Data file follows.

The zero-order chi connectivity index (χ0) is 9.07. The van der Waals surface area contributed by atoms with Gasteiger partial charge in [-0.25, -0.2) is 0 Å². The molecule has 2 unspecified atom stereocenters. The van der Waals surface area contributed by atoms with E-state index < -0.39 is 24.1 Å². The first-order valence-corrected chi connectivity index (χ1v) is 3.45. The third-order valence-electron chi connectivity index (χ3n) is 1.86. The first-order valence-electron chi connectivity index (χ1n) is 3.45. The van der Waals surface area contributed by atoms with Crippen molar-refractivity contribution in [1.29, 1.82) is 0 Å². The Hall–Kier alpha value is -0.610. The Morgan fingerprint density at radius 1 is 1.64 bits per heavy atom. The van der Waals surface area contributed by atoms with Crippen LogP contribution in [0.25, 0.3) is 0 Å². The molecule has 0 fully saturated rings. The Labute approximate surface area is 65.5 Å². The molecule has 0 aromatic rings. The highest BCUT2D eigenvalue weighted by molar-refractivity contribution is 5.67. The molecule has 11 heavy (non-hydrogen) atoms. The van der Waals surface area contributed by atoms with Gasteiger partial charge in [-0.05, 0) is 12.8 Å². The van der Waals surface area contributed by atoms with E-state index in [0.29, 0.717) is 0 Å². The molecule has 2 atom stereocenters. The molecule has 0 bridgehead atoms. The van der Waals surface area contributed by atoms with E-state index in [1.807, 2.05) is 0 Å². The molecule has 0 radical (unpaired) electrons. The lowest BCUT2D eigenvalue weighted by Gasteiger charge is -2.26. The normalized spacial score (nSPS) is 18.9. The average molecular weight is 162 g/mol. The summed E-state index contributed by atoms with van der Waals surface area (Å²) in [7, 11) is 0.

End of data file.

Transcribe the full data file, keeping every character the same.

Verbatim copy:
The zero-order chi connectivity index (χ0) is 9.07. The van der Waals surface area contributed by atoms with Gasteiger partial charge in [-0.25, -0.2) is 0 Å². The molecule has 2 unspecified atom stereocenters. The van der Waals surface area contributed by atoms with E-state index < -0.39 is 24.1 Å². The first-order valence-corrected chi connectivity index (χ1v) is 3.45. The third-order valence-electron chi connectivity index (χ3n) is 1.86. The first-order valence-electron chi connectivity index (χ1n) is 3.45. The van der Waals surface area contributed by atoms with Crippen molar-refractivity contribution in [1.29, 1.82) is 0 Å². The Hall–Kier alpha value is -0.610. The Morgan fingerprint density at radius 1 is 1.64 bits per heavy atom. The van der Waals surface area contributed by atoms with Crippen LogP contribution in [0.25, 0.3) is 0 Å². The molecule has 0 fully saturated rings. The Labute approximate surface area is 65.5 Å². The molecule has 0 aromatic rings. The highest BCUT2D eigenvalue weighted by molar-refractivity contribution is 5.67. The molecule has 11 heavy (non-hydrogen) atoms. The van der Waals surface area contributed by atoms with Gasteiger partial charge in [-0.05, 0) is 12.8 Å². The van der Waals surface area contributed by atoms with E-state index in [0.29, 0.717) is 0 Å². The molecule has 2 atom stereocenters. The molecule has 0 bridgehead atoms. The van der Waals surface area contributed by atoms with E-state index in [1.807, 2.05) is 0 Å². The molecule has 0 radical (unpaired) electrons. The lowest BCUT2D eigenvalue weighted by Gasteiger charge is -2.26. The normalized spacial score (nSPS) is 18.9. The average molecular weight is 162 g/mol. The summed E-state index contributed by atoms with van der Waals surface area (Å²) in [7, 11) is 0.